Saudi Arabia scored high in sectors such as health and environment, information and communications technology, and features of the labor market.  It also proved strong in research, development and innovation, ranking 38th, and the economy, at 47th. 

But in other sectors, the Kingdom scored relatively low. Technical and vocational education and training landed it in the 117th position, followed by 87th in the general enabling environment.

Khaled Abdul Shafi, director of the regional bureau for the UNDP, said focusing on education will be paramount for Arab countries. 

“Education can give young people this freedom and not consider that it should be based on memorization,” he added. 

“All the stages of education are important, and if Arab countries focus on education, we’ll be in a much better position compared to where we stand now.”

The knowledge gap between the Arab world and the West is large, with the exception of the UAE and a few other countries. 

Abdul Shafi blamed this on the quality of education in the Arab world, which he said is based on spoon-feeding and does not encourage innovation as much as it should. 

“It’s also not really related to the marketplace, so students are graduating without really having the skills required for the economy,” he added. 

“Education is the main reason, so we need to pay a lot of attention to the education sector in all its different stages to enhance its quality. It’s very important to determine where the problem is to work on dealing with it.”

He said research, development and innovation as a whole are lacking in the Arab world compared to other countries, with an absence of youth participation and the unavailability of data and research. 

“The importance of the index isn’t the ranking of countries, but to analyze the knowledge status in each country,” he added. 

“They’ll be able to put their hands on their weak points and work on further enhancing these indicators to achieve much more progress,” said Abdul Shafi.

“We encourage countries and work with them to transfer the practices of developed countries to less-developed ones, so we’re not just producing a report, we’re also collaborating with some of these countries to transfer their experience and knowledge.”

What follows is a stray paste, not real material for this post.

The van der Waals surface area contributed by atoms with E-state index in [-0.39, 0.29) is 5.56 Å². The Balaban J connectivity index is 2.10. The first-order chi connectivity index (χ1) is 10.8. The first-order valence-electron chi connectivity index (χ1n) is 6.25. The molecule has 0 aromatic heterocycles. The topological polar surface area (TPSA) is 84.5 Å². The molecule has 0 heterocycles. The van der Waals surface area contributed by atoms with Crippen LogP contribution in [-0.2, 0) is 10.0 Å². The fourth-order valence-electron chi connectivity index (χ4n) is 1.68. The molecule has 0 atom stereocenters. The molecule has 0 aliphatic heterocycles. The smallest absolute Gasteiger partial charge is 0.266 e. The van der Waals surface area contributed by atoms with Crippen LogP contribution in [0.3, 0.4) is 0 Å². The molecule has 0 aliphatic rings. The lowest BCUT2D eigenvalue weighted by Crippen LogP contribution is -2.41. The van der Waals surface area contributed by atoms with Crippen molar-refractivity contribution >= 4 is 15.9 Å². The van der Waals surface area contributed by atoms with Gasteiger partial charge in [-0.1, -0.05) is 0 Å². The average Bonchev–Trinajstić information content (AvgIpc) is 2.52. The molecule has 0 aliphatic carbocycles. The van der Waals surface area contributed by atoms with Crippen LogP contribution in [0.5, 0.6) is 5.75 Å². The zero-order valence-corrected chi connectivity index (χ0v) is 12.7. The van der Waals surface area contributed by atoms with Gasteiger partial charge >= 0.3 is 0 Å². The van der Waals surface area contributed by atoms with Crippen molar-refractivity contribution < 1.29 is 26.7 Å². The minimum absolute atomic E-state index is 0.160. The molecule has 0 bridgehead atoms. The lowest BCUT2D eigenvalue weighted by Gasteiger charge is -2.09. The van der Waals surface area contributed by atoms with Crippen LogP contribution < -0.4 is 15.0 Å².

As part of Saudi Arabia’s Vision 2030 reform plan, a major focus has been placed on youth and their education. 

With a predominantly young population, the Kingdom has identified and developed initiatives to bridge the knowledge gap between the Arab world and the West.

Some include the Misk Global Forum, the flagship platform of Crown Prince Mohammed bin Salman’s foundation, which held its “Skills for Our Tomorrow” conference in November to focus on youth, knowledge and innovation. 

The Misk Foundation has also launched a number of programs to foster talent across the Kingdom, with the aim of developing a knowledge-based economy as the country shifts away from oil.

“The report enables us to face reality,” said Aysha Al-Mansouri, a Saudi specialist in youth capabilities development. 

“In Saudi, we have a clear vision and a future objective, which we hope to achieve through our Vision 2030. We need to do right by our youth and our country.”

But with 30 million illiterate people under the age of 18 in the Arab world, the task at hand is momentous. 

“It’s shameful for us as Arabs, and I was surprised to see so many young illiterates,” said Jamal bin Huwaireb, CEO of the Mohammed bin Rashid Al Maktoum Knowledge Foundation. 

With 30 million illiterate people under the age of 18 in the Arab world, the task at hand is momentous.

“Success is going to be the result of those who work continuously and have a clear strategy. In 40 years, illiteracy was completely eliminated in the UAE, so countries like Egypt or Iraq, which used to disseminate knowledge for centuries, should work on this. We all share the same goal, so it’s not impossible.”

The challenge remains in changing a mindset in the Arab world, which Torky said still focuses on the number of graduates rather than the quality of education. 

“What’s the point in having 100 percent of graduates if they don’t have the skills required for the labor market?” he asked. 

“Investment in education is almost the same in all Arab (Gulf) countries, but the process and deliverables of education are problematic. To maintain the status quo is a failure, and we need to keep improving.”

The education sector will have to keep up with the pace of technological transformation. “There are impacts of the acceleration in technology, like artificial intelligence, cybersecurity, blockchain and the Internet of Things, and the related skills that you need to acquire to deal with such developing technologies,” Torky said. 

“In the near future, there will be seven countries that will lead the world in knowledge, and the UAE is one of them, having jumped six positions in the index in 2018,” he added.

“Arab countries can actually reach such status, like the US, the UK, Singapore, Finland, Sweden and Brazil.”

Bin Huwaireb expressed hope that other Arab foundations will eventually collaborate with the UNDP in disseminating knowledge. 

“We have a single goal of reinforcing the concept of knowledge in the Arab world,” he said. “Over the years, we can now see that the difference is clear and everybody is speaking about knowledge, the knowledge economy, the industrial revolution and knowledge reports.”

Workshops are being held in Arab countries such as Jordan and Egypt to create momentum across the region. 

“We are beginning to reap the benefits of this project,” bin Huwaireb said. “Many Arab countries have a problem with empowering environments, but they should do their best to bridge this gap between them and other developed countries so their knowledge indicators can climb to higher rankings.”

He touched on scientific research, a vital element still lagging in the region. “Scientific research centers are a real obstacle we suffer from in the Arab world, because without such centers there will be no progress and no knowledge generation,” he said.

“But there are major plans and strategies to allocate the proper funds for scientific research, and we want it to increase in all Arab countries. It needs some time, but encouragement, motivation and collaboration should continue.”